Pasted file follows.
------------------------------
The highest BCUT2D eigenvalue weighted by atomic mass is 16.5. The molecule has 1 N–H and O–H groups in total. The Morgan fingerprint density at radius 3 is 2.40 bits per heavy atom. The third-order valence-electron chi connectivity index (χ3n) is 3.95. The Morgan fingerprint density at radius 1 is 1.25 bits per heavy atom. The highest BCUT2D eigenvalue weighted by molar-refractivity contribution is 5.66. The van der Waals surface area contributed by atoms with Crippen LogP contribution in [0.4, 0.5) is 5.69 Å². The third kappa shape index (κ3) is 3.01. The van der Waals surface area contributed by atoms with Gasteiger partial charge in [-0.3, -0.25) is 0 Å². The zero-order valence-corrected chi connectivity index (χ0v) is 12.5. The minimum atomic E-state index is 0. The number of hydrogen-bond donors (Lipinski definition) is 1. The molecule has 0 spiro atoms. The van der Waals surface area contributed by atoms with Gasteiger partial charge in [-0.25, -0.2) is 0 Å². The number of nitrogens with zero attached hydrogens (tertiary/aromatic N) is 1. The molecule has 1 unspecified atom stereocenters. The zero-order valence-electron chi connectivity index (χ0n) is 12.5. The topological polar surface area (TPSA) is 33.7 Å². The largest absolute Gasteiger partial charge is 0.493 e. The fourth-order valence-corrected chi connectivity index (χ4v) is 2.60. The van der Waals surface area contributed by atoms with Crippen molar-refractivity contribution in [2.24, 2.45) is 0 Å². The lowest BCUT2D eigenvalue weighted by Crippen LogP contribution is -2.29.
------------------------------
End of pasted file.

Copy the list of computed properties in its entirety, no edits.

The highest BCUT2D eigenvalue weighted by atomic mass is 16.5. The molecule has 1 N–H and O–H groups in total. The Morgan fingerprint density at radius 3 is 2.40 bits per heavy atom. The third-order valence-electron chi connectivity index (χ3n) is 3.95. The Morgan fingerprint density at radius 1 is 1.25 bits per heavy atom. The highest BCUT2D eigenvalue weighted by molar-refractivity contribution is 5.66. The van der Waals surface area contributed by atoms with Crippen LogP contribution in [0.4, 0.5) is 5.69 Å². The third kappa shape index (κ3) is 3.01. The van der Waals surface area contributed by atoms with Gasteiger partial charge in [-0.3, -0.25) is 0 Å². The zero-order valence-corrected chi connectivity index (χ0v) is 12.5. The minimum atomic E-state index is 0. The number of hydrogen-bond donors (Lipinski definition) is 1. The molecule has 0 spiro atoms. The van der Waals surface area contributed by atoms with Gasteiger partial charge in [-0.25, -0.2) is 0 Å². The number of nitrogens with zero attached hydrogens (tertiary/aromatic N) is 1. The molecule has 1 unspecified atom stereocenters. The zero-order valence-electron chi connectivity index (χ0n) is 12.5. The topological polar surface area (TPSA) is 33.7 Å². The largest absolute Gasteiger partial charge is 0.493 e. The fourth-order valence-corrected chi connectivity index (χ4v) is 2.60. The van der Waals surface area contributed by atoms with Crippen molar-refractivity contribution in [2.24, 2.45) is 0 Å². The lowest BCUT2D eigenvalue weighted by Crippen LogP contribution is -2.29.